by the House of Representatives on 21st May.
other offset provision seeks to make certain that
individuals who relinquish their US citizenship or
long-term US residency pay the same Federal taxes
for appreciation of assets, such as stocks or bonds
that they would pay if they sold them as US citizens
or residents. Under this legislation individuals are
treated as if they sold all of their property for
its fair market value on the day before they expatriate
or terminate their residence.
May, 2012, Senators Charles Schumer and Bob Casey
introduced the Expatriation Prevention by Abolishing
Tax-Related Incentives for Offshore Tenancy’
or the ‘Ex-PATRIOT
Act’. The bill, if passed, would penalize
individuals giving up their US citizenship for the
purpose of avoiding taxation. Penalties would include
a bar on returning to the US and a 30% capital gains
tax on profit realized after enactment of the law.
some argue that the bill is unconstitutional, and
given the seeming inability for the Senate and the
House of Representatives to agree on virtually all
proposed legislation linked to raising taxes, the
future of the bill remains uncertain.
Guidance For Expatriates In 2009
2009, the IRS issued new guidance to certain individuals
who have expatriated by relinquishing their American
citizenship, or by ceasing to be treated as long-term
residents of the United States.
to the IRS's announcement: "An individual who
expatriated before June 17, 2008, and needs to file
an initial Form 8854, Initial and Annual Expatriation
Information Statement, may either wait until the new
Form is ready or use the 2007 Form 8854. If the 2007
Form 8854 is used, the individual should strike out
'2007' and replace it with '2008.' There is no due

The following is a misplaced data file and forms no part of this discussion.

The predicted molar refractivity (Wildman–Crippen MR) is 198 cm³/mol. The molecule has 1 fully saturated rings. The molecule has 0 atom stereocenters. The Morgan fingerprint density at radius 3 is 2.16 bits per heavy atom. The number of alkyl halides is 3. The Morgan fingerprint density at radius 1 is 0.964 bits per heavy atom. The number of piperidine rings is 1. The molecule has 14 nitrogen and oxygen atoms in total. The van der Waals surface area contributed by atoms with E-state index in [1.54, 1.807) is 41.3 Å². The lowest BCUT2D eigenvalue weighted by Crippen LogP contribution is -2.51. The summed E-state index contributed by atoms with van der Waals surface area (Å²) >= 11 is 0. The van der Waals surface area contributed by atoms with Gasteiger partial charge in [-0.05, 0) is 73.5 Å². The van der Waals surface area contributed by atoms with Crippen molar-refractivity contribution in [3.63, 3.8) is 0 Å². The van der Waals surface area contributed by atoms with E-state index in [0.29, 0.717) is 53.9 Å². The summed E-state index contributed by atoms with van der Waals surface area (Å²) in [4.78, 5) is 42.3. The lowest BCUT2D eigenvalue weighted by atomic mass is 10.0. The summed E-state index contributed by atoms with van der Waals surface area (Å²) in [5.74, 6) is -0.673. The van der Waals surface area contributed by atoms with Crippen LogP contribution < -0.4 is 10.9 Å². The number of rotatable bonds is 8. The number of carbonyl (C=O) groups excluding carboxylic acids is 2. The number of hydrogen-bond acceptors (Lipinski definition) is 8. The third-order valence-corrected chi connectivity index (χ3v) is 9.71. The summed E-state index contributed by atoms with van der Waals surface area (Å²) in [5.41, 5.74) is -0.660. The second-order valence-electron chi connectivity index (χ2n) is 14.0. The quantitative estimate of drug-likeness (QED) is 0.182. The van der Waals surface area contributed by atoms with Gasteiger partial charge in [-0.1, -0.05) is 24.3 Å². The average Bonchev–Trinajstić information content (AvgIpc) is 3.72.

date and therefore no potential penalties. However,
the individual will continue to be subject to tax
as a US citizen or resident until the Form 8854 is
individual who expatriated before June 17, 2008, and
needs to file an annual Form 8854 will generally not
be required to file the form until June 15, 2009,
because he or she is overseas. The revised Form 8854
should be available before June 15. An individual
who falls into this category and has an April 15 due
date should use the 2007 Form 8854 and strike out
'2007' and replace it with '2008.' If unable to file
by April 15, the IRS will waive the USD10,000 penalty
for late filing under the reasonable cause exception."
individual who expatriated after June 16, 2008, and
before January 1, 2009, is required to file Form 8854
for 2008. The Form 8854 must be filed by the due date
for the 2008 Form 1040 or 1040NR, with extensions.
In many cases, someone in this category will have
until June 15, 2009, if living and working outside
the United States on April 15. However, if the return
is due on April 15 and an individual has not requested
an extension, he or she should do so immediately.
Individuals who file Form 8854 by the due date, with
extensions, will not be subject to the USD10,000 penalty
for late filing."
recent years, Congress has tightened tax laws for
US citizens living and working abroad, or who have
chosen to give up their US citizenship.
Tax Increase Prevention and Reconciliation Act, signed
by then President George W. Bush in May 2006, increased
the amount that can be earned free from US taxes to
USD82,400 from the previous level of USD80,000. However,
income earned by expats above this threshold is now
typically subject to higher tax rates. Furthermore,
high housing costs, much of which previously could
be excluded from the computation of US tax, are now
treated as a taxable benefit and taxed often at 30%
to 35%, making many individuals worse off, or leaving
the employer to pick up the extra bill. The legislation
is retroactive to January 1, 2006.